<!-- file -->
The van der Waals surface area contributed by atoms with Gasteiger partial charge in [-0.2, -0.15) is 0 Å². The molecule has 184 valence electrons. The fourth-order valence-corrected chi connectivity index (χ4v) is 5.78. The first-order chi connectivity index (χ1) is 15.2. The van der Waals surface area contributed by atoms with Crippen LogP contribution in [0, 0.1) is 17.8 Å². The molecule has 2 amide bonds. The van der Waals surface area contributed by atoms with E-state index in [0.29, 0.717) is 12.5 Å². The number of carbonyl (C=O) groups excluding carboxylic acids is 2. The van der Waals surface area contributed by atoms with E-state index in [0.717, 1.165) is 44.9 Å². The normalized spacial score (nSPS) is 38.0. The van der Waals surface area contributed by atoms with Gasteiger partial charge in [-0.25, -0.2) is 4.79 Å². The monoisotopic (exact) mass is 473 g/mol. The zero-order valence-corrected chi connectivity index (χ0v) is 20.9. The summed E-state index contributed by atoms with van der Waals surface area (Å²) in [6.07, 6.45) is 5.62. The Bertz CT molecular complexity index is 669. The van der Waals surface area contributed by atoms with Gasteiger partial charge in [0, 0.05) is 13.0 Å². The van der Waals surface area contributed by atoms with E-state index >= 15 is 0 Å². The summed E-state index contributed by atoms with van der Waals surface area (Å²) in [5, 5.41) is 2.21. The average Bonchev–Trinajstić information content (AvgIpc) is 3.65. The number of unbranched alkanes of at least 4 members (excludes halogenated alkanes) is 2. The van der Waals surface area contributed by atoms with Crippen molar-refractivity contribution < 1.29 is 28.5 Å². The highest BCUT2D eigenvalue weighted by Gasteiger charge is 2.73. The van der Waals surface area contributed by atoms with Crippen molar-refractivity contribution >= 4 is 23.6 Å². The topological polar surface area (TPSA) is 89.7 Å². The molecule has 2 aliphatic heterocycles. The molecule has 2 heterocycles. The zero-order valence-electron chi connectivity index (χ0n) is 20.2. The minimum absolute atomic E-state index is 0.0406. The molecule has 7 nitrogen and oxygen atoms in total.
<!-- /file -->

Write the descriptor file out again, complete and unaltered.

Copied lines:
The van der Waals surface area contributed by atoms with Gasteiger partial charge in [-0.2, -0.15) is 0 Å². The molecule has 184 valence electrons. The fourth-order valence-corrected chi connectivity index (χ4v) is 5.78. The first-order chi connectivity index (χ1) is 15.2. The van der Waals surface area contributed by atoms with Crippen LogP contribution in [0, 0.1) is 17.8 Å². The molecule has 2 amide bonds. The van der Waals surface area contributed by atoms with E-state index in [0.29, 0.717) is 12.5 Å². The number of carbonyl (C=O) groups excluding carboxylic acids is 2. The van der Waals surface area contributed by atoms with E-state index in [0.717, 1.165) is 44.9 Å². The normalized spacial score (nSPS) is 38.0. The van der Waals surface area contributed by atoms with Gasteiger partial charge in [-0.25, -0.2) is 4.79 Å². The monoisotopic (exact) mass is 473 g/mol. The zero-order valence-corrected chi connectivity index (χ0v) is 20.9. The summed E-state index contributed by atoms with van der Waals surface area (Å²) in [6.07, 6.45) is 5.62. The Bertz CT molecular complexity index is 669. The van der Waals surface area contributed by atoms with Gasteiger partial charge in [0, 0.05) is 13.0 Å². The van der Waals surface area contributed by atoms with E-state index >= 15 is 0 Å². The summed E-state index contributed by atoms with van der Waals surface area (Å²) in [5, 5.41) is 2.21. The average Bonchev–Trinajstić information content (AvgIpc) is 3.65. The number of unbranched alkanes of at least 4 members (excludes halogenated alkanes) is 2. The van der Waals surface area contributed by atoms with Crippen molar-refractivity contribution < 1.29 is 28.5 Å². The highest BCUT2D eigenvalue weighted by Gasteiger charge is 2.73. The van der Waals surface area contributed by atoms with Crippen molar-refractivity contribution >= 4 is 23.6 Å². The topological polar surface area (TPSA) is 89.7 Å². The molecule has 2 aliphatic heterocycles. The molecule has 2 heterocycles. The zero-order valence-electron chi connectivity index (χ0n) is 20.2. The minimum absolute atomic E-state index is 0.0406. The molecule has 7 nitrogen and oxygen atoms in total.